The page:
Politicos Have Built Stadiums for Millennia

April 05, 1992|By MICHAEL HILL | MICHAEL HILL,Michael Hill is a reporter for The Baltimore Sun.

The designers of Oriole Park at Camden Yards have tried to evoke an earlier era of baseball parks that goes back about a century. But the green paint, bricks and wrought iron of that era were actually part of the re-emergence of a 2,000-year-old tradition that had disappeared for more than a millennium.

In the year 70 A.D., the Roman emperor Vespasian was looking for something to do for the people of his city. He decided to build them a stadium -- the Colosseum.

In one form or another, similar decisions have been made by 20th century politicians, and similar monumental structures have resulted.

The Colosseum was only one of scores of such stadiums that the Romans built all over Europe and North Africa in the early decades A.D. You can find them in France -- the best are at Arles and Nimes -- in Spain, Germany, Yugoslavia, Algeria and, of course, throughout Italy with beautiful examples in Verona and Pompeii.

"Part of the process of making a city part of the empire was to build Roman structures, and amphitheaters were such structures," said Lori-Ann Touchette of the Classics Department at Johns Hopkins University. (In the technical jargon of 'u classicists, a stadium is a long, narrow structure used for chariot races; a place like the Colosseum is called an amphitheater, its playing surface an arena.)

The Colosseum was among the last of these to be built, which seems odd for the capital city. "The emperors were afraid that there might be trouble at such a large gathering," Dr. Touchette said, noting that a riot did take place at Pompeii's arena.

"The Colosseum was built on ground that had been what we would call today a terrible slum," she said. "The area was burned in a big fire, the one that Nero was supposed to have fiddled through."

Nero made the the place his personal garden, complete with a lake and a 99-foot-tall colossus of himself, moves that didn't sit well with his successor Vespasian, a more populist kind of emperor.

"He wanted to make a grand gesture of giving the land back to the people," Dr. Touchette said. "Building the Colosseum was seen as doing that."

It was one of the largest Roman amphitheaters, holding somewhere between 50,000 and 70,000 people, depending on how many stood. These Roman structures resemble today's circular stadiums -- ironically the ones usually dismissed as cold, modern structures -- but most of them were actually elliptical. The Colosseum's dimensions are 200 by 170 yards. It did have an early version of a dome, a huge cloth that kept out the sun.

Seating was by class -- you went in the entrance designated by your social standing, and it took you to the proper level. Women were allowed only on the topmost level, where they had to stand. There is evidence that the choice seats given to the Roman senators had the names of these season-ticket holders carved in them.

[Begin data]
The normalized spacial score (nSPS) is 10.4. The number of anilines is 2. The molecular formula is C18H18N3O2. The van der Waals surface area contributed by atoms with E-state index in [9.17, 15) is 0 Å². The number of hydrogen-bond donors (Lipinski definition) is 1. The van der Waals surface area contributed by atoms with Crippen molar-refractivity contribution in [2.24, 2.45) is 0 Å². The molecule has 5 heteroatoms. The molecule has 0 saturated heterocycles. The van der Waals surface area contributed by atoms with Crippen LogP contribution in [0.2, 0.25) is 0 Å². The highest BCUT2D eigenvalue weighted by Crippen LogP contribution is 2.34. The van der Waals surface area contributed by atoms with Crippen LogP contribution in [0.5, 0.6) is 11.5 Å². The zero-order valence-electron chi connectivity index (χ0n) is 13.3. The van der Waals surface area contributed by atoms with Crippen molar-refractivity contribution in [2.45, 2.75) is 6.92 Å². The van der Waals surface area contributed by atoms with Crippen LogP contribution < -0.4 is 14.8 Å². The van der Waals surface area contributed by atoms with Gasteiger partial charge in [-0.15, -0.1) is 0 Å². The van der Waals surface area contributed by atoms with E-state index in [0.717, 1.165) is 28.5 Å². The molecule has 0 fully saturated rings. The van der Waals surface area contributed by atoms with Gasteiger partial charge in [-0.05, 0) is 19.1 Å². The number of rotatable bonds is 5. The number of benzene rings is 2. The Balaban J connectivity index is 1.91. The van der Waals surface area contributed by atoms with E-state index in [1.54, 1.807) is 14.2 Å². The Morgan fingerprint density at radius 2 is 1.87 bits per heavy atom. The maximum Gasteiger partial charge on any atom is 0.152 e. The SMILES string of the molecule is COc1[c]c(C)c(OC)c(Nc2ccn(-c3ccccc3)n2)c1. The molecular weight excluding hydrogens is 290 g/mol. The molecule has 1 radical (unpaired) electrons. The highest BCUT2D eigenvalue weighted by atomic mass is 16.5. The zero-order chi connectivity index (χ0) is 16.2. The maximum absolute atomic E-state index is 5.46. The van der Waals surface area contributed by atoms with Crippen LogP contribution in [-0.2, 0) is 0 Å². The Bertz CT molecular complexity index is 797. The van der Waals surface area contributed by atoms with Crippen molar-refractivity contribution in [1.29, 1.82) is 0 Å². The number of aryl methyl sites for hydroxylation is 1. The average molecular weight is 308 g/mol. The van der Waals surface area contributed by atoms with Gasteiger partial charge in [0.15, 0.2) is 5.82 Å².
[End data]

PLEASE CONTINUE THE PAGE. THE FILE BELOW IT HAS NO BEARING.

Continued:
The action on the field was provided by gladiators who lived and trained at a complex next door and entered the arena to fight each other or wild animals. The animals also were set upon one another to entertain the crowd. There is little evidence that Christians were ever thrown to the lions.

"A lot of people react in horror to what went on in the arena," Dr. Touchette said. "But I like to try to put myself in the place of the Romans, to try to see it as they saw it. Just think of the brutality and violence of some of the sports we go to see."

While gladiators did not sign big-money contracts, they did live a dream analogous to today's kids who hope sports will be their ticket out of the ghetto. Gladiators were slaves or prisoners, and the best were sometimes rewarded with their freedom.

They did not perform in regularly scheduled contests, but during festivals put on by the Roman political bosses -- the patrons -- as an expected benefit for their constituents, or clients. The festivals, often tied to religious holidays, could last for days or weeks.

As with sports today, the contests were an important part of day-to-day life. "That's evident from the many images of gladiatorial combat that are found throughout Roman society," Dr. Touchette said.

Gladiators in action were carved in relief sculptures and immortalized on pots and in bronze statues. You can find them fighting animals on elaborate mosaics. There's gladiator graffiti. And, while there might not have been gladiator trading cards, young fans may well have swapped knife handles, buttons and small lamps that came decorated with pictures of their favorite fighters. Some have written names; Bellerefon might have had a season as good as Cal Ripken's.

But as important as the gladiatorial contests were, they disappeared from Roman society with the first Christian emperors around 400 A.D. After the sack of Rome in the 7th century, the Colosseum and its ilk began the journey to ruin status. And their like were not seen again for 1,200 years.

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